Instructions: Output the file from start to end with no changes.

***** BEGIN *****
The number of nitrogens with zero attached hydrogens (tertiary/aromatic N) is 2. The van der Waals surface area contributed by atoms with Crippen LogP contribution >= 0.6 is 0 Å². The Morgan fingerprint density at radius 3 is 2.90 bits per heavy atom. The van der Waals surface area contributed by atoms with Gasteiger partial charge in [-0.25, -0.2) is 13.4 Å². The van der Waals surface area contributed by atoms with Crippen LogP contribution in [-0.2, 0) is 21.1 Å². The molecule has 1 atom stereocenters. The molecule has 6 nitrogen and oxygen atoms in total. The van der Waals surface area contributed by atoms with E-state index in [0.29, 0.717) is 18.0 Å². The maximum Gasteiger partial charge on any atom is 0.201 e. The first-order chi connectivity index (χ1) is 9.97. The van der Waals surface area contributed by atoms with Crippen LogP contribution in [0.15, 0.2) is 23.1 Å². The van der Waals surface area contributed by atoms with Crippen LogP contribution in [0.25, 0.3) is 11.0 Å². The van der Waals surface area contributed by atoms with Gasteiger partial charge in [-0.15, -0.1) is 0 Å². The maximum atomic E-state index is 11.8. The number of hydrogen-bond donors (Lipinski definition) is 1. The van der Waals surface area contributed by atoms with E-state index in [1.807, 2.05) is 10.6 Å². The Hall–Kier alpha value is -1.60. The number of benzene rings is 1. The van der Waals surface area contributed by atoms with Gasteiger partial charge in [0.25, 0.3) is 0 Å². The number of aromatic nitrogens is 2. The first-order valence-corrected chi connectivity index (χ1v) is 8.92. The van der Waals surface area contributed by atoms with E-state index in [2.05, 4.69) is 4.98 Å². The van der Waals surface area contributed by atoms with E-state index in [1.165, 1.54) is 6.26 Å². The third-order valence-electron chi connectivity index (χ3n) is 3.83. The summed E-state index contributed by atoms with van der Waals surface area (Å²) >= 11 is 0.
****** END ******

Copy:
The number of nitrogens with zero attached hydrogens (tertiary/aromatic N) is 2. The van der Waals surface area contributed by atoms with Crippen LogP contribution >= 0.6 is 0 Å². The Morgan fingerprint density at radius 3 is 2.90 bits per heavy atom. The van der Waals surface area contributed by atoms with Gasteiger partial charge in [-0.25, -0.2) is 13.4 Å². The van der Waals surface area contributed by atoms with Crippen LogP contribution in [-0.2, 0) is 21.1 Å². The molecule has 1 atom stereocenters. The molecule has 6 nitrogen and oxygen atoms in total. The van der Waals surface area contributed by atoms with E-state index in [0.29, 0.717) is 18.0 Å². The maximum Gasteiger partial charge on any atom is 0.201 e. The first-order chi connectivity index (χ1) is 9.97. The van der Waals surface area contributed by atoms with Crippen LogP contribution in [0.15, 0.2) is 23.1 Å². The van der Waals surface area contributed by atoms with Crippen LogP contribution in [0.25, 0.3) is 11.0 Å². The van der Waals surface area contributed by atoms with Gasteiger partial charge in [-0.15, -0.1) is 0 Å². The maximum atomic E-state index is 11.8. The number of hydrogen-bond donors (Lipinski definition) is 1. The van der Waals surface area contributed by atoms with E-state index in [1.807, 2.05) is 10.6 Å². The Hall–Kier alpha value is -1.60. The number of benzene rings is 1. The van der Waals surface area contributed by atoms with Gasteiger partial charge in [0.25, 0.3) is 0 Å². The number of aromatic nitrogens is 2. The first-order valence-corrected chi connectivity index (χ1v) is 8.92. The van der Waals surface area contributed by atoms with E-state index in [2.05, 4.69) is 4.98 Å². The van der Waals surface area contributed by atoms with E-state index in [1.165, 1.54) is 6.26 Å². The third-order valence-electron chi connectivity index (χ3n) is 3.83. The summed E-state index contributed by atoms with van der Waals surface area (Å²) >= 11 is 0.